When your Pomeranian sheds, you must brush his coat frequently to remove loose hair and make way for new growth. Use a slicker for shorter hair, a pin brush for areas of the coat more than a couple of inches long and a comb to check for mats. Otherwise, large amounts of dead undercoat can become trapped in the coat, leading to matting and skin problems.
Grooming tools that you’ll need include:
- clotting or styptic powder (for nails that bleed from being cut to close)
- comb — metal, long-toothed, medium/coarse (for legs, ears and face)
- curved scissors
- doggie toothbrush
- doggie toothpaste
- hair dryer
- nail clipper or nail grinder
- nail file
- pin brush without balls on the tips of the pins
- slicker brush
- spray bottle
- straight scissors
- thinning shears
- V-rake (to remove mats and tangles)
Some groomers don’t understand the Pomeranian coat or how to work with it. For one thing, a Pomeranian should never be shaved. That’s just a lazy way to deal with the coat. Groomers shave off the top coat leaving an inch or two of thick undercoat. That won’t help keep the dog cool or do anything to minimize matting or shedding.
The undercoat still needs to be stripped out to get the skin genuinely clean and allow it to breathe. Shaving can also cause hair loss in a Pom. Once you shave off the coat, there is no guarantee it’s going to grow back.
We suggest stripping out the undercoat with a V-rake if an owner wants to minimize grooming. It will simplify things because it removes about half of the coat, and less density means less shedding and matting.
Even if you remove the mats, weekly brushing is still necessary to remove dead hair and stimulate coat growth. Spray the coat with a light mist of water before brushing. Use a pin brush and brush out each section of the hair all the way to the skin.
Use a slicker brush for shorter areas. Use the pin brush for areas of the coat more than two inches in length. If you teach your dog to lie on his side during grooming, it will be much easier to work on hard-to-reach spots where mats are apt to form.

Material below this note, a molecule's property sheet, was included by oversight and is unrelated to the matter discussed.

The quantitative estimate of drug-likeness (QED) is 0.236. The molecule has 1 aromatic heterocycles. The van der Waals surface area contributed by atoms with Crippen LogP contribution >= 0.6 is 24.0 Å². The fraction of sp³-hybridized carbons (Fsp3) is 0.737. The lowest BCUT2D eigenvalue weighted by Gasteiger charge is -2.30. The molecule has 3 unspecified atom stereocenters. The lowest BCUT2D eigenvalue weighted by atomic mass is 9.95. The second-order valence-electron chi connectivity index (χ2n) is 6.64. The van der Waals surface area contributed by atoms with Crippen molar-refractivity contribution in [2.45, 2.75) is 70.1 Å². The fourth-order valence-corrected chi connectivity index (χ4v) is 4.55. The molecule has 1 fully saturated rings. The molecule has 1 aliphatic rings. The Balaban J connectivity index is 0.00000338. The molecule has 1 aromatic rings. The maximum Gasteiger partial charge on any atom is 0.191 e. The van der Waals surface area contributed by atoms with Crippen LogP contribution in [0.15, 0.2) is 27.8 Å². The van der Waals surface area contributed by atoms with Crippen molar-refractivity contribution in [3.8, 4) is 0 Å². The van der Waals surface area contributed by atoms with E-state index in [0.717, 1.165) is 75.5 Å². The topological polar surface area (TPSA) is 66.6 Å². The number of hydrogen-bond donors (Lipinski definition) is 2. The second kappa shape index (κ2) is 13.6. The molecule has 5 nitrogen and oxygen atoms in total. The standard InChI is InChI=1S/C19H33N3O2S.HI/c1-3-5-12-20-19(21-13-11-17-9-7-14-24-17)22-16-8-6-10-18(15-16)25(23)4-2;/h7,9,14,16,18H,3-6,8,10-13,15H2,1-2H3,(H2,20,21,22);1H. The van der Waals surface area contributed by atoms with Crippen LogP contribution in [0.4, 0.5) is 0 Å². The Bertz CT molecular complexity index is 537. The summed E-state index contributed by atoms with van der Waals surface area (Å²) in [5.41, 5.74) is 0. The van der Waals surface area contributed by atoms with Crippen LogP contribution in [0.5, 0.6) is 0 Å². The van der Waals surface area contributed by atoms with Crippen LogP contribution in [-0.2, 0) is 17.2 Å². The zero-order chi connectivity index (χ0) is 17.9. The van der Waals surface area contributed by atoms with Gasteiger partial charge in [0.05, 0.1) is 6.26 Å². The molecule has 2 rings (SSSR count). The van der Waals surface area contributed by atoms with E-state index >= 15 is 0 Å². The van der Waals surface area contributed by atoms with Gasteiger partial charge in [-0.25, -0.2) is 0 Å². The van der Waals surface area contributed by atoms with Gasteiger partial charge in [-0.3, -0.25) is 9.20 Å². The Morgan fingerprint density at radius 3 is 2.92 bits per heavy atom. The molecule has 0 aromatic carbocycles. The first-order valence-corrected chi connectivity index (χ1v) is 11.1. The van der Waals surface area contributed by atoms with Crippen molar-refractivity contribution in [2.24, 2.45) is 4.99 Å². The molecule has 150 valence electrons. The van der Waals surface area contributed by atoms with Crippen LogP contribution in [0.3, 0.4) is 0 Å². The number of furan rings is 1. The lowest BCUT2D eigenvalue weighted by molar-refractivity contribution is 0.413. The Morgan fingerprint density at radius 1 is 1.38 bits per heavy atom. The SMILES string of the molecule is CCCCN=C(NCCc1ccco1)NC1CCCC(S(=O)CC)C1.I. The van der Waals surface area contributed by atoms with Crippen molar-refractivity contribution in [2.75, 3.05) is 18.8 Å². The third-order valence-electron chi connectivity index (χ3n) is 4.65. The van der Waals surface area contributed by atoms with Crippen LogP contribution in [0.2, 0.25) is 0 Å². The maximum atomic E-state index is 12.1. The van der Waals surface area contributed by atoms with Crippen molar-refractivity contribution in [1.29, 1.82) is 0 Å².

A pin brush may not get all the way through the coat. A use of a metal comb is recommended to get all the way to the skin and check for mats, which commonly form behind the ears.
If you find a mat, don’t pull it or cut it out. Instead, separate it as much as possible with your fingers. Gently work at it, alternately using one tooth of the comb and the corner of a slicker brush, until it unravels. This may take some time. Be careful not to cause any pain for your dog, or he will start objecting to the process long before you’re done.
Trimming The Coat
Every Pomeranian’s coat will benefit from a bit of trimming to even up stray hairs and neaten his outline. Groomers recommended trimming a small area around the anus for neatness and cleanliness. For a companion Pom, trimming is optional, but if you have a show dog, be prepared to devote substantial time to learning how to properly trim his coat.
Your goal is to trim stray, straggly hairs to create a neat, rounded silhouette. Exaggerated trimming or scissor marks in the coat are a dead giveaway that you don’t know what you are doing.
A correct coat helps a lot when you are preparing a Pomeranian for a show. You need to be a sculptor to properly trim your Pomeranian. Artful trimming leaves every hair coordinated.
Here’s a few basic tips:
- Always cut in the direction of the hair growth; never cut against the grain of the hair.
- Hold the scissors parallel to the skin and trim vertically, from the top down rather than horizontally. That can easily put scissor marks into the coat.
- Trimming requires a steady hand. Work slowly and stop to evaluate the results frequently. This is especially important when you are working with thinning shears; it’s easy to underestimate how much you are taking off.
- Brush and evaluate the results after every snip.
- Thinning shears with teeth on both blades are not recommended because they will remove twice as much coat with each snip.
- Thinning shears with widely spaced teeth produce more subtle results.